All ETDs from UAB

Advisory Committee Chair

Chris Ck Kyle

Advisory Committee Members

Peter Pv Verbeek

Andrew Ak Keitt

Document Type


Date of Award


Degree Name by School

Master of Arts (MA) College of Arts and Sciences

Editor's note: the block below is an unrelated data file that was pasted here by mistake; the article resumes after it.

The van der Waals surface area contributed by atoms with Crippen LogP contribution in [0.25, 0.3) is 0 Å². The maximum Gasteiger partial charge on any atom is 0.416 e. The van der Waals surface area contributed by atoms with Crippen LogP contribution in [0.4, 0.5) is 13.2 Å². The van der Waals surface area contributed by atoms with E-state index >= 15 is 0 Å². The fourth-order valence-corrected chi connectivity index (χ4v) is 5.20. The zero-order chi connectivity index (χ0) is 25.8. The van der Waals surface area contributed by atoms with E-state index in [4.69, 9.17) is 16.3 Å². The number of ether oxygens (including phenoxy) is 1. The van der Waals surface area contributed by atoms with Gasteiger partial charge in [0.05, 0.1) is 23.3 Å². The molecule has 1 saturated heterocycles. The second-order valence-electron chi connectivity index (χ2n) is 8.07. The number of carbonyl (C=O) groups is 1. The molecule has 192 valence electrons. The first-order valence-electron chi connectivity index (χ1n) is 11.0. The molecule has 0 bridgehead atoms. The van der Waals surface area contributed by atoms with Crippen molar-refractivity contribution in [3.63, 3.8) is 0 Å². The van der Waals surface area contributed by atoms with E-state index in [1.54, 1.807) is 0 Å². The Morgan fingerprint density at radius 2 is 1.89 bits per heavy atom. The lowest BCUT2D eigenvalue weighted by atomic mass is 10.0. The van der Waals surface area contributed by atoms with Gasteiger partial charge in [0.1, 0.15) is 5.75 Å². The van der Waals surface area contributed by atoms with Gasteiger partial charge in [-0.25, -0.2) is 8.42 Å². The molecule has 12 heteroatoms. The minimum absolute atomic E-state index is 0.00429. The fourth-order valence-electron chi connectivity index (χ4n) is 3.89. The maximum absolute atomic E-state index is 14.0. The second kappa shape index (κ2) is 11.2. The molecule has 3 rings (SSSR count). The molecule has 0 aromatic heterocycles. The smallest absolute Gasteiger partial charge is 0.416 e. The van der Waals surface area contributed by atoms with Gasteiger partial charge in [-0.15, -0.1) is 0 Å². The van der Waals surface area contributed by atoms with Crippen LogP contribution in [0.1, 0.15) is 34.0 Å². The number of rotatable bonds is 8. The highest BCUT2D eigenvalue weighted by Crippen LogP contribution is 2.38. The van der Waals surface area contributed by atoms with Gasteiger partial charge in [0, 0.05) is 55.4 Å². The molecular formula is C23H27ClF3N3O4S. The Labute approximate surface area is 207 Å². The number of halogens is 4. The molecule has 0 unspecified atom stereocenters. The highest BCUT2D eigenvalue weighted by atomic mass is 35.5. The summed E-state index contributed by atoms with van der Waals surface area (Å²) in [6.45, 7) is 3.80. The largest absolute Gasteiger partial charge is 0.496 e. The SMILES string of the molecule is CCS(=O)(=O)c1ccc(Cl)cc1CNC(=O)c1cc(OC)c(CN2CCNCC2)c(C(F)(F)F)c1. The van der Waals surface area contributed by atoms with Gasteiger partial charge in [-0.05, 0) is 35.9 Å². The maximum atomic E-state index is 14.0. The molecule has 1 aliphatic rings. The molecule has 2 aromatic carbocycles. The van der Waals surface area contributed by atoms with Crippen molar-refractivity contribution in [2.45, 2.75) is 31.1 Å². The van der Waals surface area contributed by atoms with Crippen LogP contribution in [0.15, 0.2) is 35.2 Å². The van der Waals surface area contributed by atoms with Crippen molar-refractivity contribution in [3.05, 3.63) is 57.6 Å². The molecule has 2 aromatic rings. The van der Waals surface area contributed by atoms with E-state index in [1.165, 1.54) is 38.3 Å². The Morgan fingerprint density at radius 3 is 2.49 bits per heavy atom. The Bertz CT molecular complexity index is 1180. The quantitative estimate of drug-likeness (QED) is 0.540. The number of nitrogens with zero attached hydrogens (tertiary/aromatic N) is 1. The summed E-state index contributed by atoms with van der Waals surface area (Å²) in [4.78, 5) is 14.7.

In 1521, the destruction of Aztec leadership created a disjointed network of native communities in what is now Mexico but would come to be known as New Spain. Until 1572 New Spain was an open and contested space for political, economic, and religious dominance among various Spanish factions. This dominance was predicated upon an evangelical mission in service to the conversion of native people from “pagans” to Christians. Religious education and evangelization by mendicant friars may have, either as a deliberate or consequential outcome, promoted or enforced collaboration and minimized direct and violent conflict during this period. Some religious friars regarded this as an opportunity to put into practice theories that had been developed in Europe based on just war, democratic consent, and political liberty. In addition to native conversion, they worked toward a transformation of native people, as they perceived them as free and rational people living outside the Church, to rights bearing citizens subject to a Christian nation. These theories were informed and shaped by their practical experience and were recorded in their writings. By analyzing selections of these writings, primarily those of Fray Alonso de la Vera Cruz between 1536 and 1572, I will assess to what extent the friars may have functioned as peacebuilding actors. Vera Cruz argued that native people showed evidence of political organization and that they held legitimate claims to collective ownership over the land. In New Spain, native elites strategically aligned themselves with religious schools and convents to navigate Spanish violence and build new alliances. In this way and in specific locations, the friars created the conditions for negative peace. During this period across the Caribbean and Central America native people were subject to enslavement, pandemics, and the systematic destruction of their religious, political, and cultural institutions. However, within these conditions of extreme violence, we can also track the development of European humanist political thought. These ideas would inform both the Enlightenment and contemporary human rights theory.



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